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Theater Review | Ambitious ‘Stones in His Pockets’ soars at Lyric Stage

Published: Tuesday, February 26, 2013

Updated: Tuesday, February 26, 2013 02:02

    A comedy about the impoverished, disillusioned and exploited folks of Ireland’s County Kerry? The incongruous concept is intriguing. The play, “Stones in His Pockets,” is an inventive tale, a riotous performance of what unfolds in a quiet, wet village when a Hollywood film crew comes to shoot another romanticized version of the hackneyed Irish pastoral.

  

 Written in 1996 by Marie Jones in Ireland, the play also appeared in London where it won the Olivier Award for Best New Comedy and reaped several Tony nominations when it moved to Broadway.

    

This is a comedy to be appreciated — for its original script, to be sure, but especially for its players. The two male actors take the stage like a pair of crazies invigorated by multi-personality disorder. The dynamic duo maintains a genuine grasp on the identities of about a dozen parts: Irish locals, film extras, a Hollywood starlet, a heartless British director and other members of the American film crew. The first act presents an initial challenge for the audience: one must pay attention to the actors’ verbal and visual cues so as not to confuse their many and tremendously juxtaposed characters for a confused pair.

  

 The two actors, Phil Tayler and Daniel Berger-Jones — whose most prominent roles are those of two young Irishmen — are a thrill to watch as they dance around the stage, bounding off each other’s energy without missing a beat. Their ability to convincingly impersonate multiple different characters in rapid succession is impressive. With distinct changes in body language, posture, accent, dialect and gait, the two actors move fluidly from character to character, challenging the audience to keep up with their comic rhythm. Like a well-choreographed dance, the constant interchange of their characters keeps the audience engaged, although it may test the patience of purists.

  

 There is something inherently funny about watching such dramatic changes in personalities, regardless of the witty banter that the script provides. This is no-nonsense acting; in agreement with the minimalist set, there is no running around throwing on different costumes and wigs. Careful transitions seem to carry the actors effortlessly from each genuine persona to the next. Supplementing their many other roles, Tayler plays Jake Quinn, a local from Country Kerry, and Berger-Jones plays Charlie Conlon, a meddler in town for the 40 quid a day paid to each extra in the film.

    

Jake is an amusing fellow whose lines range from humorous ironies to bitter reminders of reality. He and Charlie are a couple of nobodies from the “Arsehole of Nowhere,” but it is easy to forget that downtrodden sentiment when he tries — and fails — to take credit for the famous words of a hardened Irish poet in order to woo a hopelessly romantic Hollywood starlet. The sheer ridiculousness of the scene makes it all the more entertaining; this starlet — none other than America’s own Caroline Giovanni — is hilariously rendered by the very masculine- looking Berger-Jones, whose height towers over Jake’s. The audience chuckles as he curls his shoulders, tucks his hair behind his ears and constricts his voice into that of the pampered, know-it-all princess who feigns empathy with the Irish locals and deems them “so simple, uncomplicated and contented.” Her foolish conceptions sometimes insult, but the audience — as well as the star-struck Irishmen who fawn at her feet — cannot help but (somewhat) sympathize with her.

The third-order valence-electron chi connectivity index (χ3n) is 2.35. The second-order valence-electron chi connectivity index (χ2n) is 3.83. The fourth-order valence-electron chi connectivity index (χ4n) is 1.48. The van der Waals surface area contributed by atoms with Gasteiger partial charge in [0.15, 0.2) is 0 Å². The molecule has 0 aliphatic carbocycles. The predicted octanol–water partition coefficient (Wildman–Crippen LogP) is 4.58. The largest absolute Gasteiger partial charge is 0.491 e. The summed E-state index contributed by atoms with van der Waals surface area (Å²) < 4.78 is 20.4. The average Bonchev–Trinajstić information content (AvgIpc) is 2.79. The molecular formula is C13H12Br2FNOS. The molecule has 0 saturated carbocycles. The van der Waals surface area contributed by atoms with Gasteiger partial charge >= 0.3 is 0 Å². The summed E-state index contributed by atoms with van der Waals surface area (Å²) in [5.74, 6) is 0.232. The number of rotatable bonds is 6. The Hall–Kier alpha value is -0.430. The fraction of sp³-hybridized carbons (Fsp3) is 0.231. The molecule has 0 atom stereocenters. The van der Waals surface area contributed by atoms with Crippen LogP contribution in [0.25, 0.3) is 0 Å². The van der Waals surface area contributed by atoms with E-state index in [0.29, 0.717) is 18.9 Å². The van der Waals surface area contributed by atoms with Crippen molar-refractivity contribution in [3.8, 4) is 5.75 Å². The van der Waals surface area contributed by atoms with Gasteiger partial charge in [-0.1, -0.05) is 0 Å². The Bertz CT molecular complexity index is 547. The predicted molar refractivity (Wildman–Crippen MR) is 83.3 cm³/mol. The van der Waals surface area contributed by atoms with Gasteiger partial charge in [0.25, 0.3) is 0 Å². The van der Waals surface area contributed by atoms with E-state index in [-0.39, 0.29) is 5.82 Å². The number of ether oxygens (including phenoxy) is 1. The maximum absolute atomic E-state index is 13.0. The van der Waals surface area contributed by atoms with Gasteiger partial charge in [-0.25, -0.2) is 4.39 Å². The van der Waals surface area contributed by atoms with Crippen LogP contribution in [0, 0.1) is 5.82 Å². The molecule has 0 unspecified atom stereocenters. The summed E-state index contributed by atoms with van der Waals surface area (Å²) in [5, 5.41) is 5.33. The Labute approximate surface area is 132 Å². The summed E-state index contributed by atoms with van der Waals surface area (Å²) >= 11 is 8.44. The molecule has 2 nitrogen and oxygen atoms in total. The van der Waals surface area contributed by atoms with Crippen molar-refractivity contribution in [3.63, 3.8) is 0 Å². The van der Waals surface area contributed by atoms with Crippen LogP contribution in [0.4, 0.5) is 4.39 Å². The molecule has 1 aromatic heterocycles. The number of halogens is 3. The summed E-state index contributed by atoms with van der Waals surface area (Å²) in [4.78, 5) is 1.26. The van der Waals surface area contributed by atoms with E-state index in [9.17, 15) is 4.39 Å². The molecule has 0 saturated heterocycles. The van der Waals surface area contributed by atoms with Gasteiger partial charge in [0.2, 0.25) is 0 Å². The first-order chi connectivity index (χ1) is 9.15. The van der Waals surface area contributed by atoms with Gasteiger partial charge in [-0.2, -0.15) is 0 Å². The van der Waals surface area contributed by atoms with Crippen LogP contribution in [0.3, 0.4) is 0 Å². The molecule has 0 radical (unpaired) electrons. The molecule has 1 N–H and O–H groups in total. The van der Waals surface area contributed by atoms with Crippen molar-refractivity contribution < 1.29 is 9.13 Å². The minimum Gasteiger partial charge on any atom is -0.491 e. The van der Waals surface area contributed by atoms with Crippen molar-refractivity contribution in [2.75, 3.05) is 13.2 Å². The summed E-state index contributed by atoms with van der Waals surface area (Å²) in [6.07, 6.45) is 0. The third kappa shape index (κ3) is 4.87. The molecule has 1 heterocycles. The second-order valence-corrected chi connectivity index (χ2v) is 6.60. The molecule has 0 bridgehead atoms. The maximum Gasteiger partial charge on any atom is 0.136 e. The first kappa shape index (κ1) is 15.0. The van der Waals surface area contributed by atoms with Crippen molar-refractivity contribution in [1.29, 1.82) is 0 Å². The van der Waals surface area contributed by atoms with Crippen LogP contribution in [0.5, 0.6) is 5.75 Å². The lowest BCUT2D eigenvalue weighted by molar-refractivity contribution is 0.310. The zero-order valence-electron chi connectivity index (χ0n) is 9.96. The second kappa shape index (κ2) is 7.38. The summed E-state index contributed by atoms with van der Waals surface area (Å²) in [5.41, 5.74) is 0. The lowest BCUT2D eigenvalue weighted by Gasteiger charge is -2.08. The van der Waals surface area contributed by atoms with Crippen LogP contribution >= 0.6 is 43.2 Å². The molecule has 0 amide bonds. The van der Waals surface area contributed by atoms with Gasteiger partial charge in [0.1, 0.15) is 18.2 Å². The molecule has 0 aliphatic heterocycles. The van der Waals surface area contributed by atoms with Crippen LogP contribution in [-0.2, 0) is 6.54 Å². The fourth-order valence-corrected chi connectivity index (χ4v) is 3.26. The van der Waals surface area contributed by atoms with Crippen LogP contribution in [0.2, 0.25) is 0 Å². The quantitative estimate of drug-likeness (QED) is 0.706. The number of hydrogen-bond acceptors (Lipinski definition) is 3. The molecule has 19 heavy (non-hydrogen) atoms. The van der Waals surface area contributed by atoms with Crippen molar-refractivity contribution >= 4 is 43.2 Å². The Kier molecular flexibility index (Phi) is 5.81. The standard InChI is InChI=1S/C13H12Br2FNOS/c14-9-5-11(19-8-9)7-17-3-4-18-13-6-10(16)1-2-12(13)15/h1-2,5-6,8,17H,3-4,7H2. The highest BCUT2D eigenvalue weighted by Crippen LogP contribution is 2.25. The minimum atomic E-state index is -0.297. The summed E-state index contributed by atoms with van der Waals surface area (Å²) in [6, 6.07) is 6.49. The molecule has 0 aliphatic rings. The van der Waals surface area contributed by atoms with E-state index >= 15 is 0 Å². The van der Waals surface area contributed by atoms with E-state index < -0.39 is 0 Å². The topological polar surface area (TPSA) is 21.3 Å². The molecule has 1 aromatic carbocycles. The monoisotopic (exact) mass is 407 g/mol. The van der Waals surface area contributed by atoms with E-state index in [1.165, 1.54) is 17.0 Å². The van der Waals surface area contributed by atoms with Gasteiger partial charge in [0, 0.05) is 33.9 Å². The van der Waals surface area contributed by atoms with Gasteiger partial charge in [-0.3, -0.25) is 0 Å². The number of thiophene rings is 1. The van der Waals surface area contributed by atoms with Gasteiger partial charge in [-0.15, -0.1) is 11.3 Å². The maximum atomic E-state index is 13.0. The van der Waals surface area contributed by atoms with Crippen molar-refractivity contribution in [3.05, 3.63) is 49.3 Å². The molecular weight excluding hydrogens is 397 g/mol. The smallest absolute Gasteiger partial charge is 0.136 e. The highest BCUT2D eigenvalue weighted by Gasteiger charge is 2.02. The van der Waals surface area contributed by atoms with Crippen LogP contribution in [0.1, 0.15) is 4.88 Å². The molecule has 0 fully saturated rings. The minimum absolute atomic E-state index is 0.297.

Meanwhile, the Irish locals whom Caroline imagines to be living a lush, green life are barked at by the director to stand “frozen” and “dispossessed” as extras in the film. This isn’t far from reality, especially when the director requires them to be on set rather than attend the funeral of a friend.

  

 While the director demands to see “real f--king ecstasy” in every shot of his film — ironically titled “A Quiet Valley” — the audience learns toward the close of the show that two of the lead characters have been repressing somber secrets. Their confessions leave the audience compassionate toward the exploited Irish and critical of the Hollywood crew, but the sudden tragedy comes a bit unexpected. Had such vulnerability been more apparent from the start, the desperation of Jake and Charlie might have been more resonant.

    

The intricate mix of characters and the collection of ideas that they convey — exploitation, disenchantment, delusion and optimism — may be a bit overambitious for one play. The two actors, however, take a script that tries to say a lot and make it a performance that effectively does say a lot. Their masterful and original interpretation of the play is well worth watching, and in the intimate setting of the Lyric Stage theatre, the audience will feel especially enamored by this lively and authentic show.

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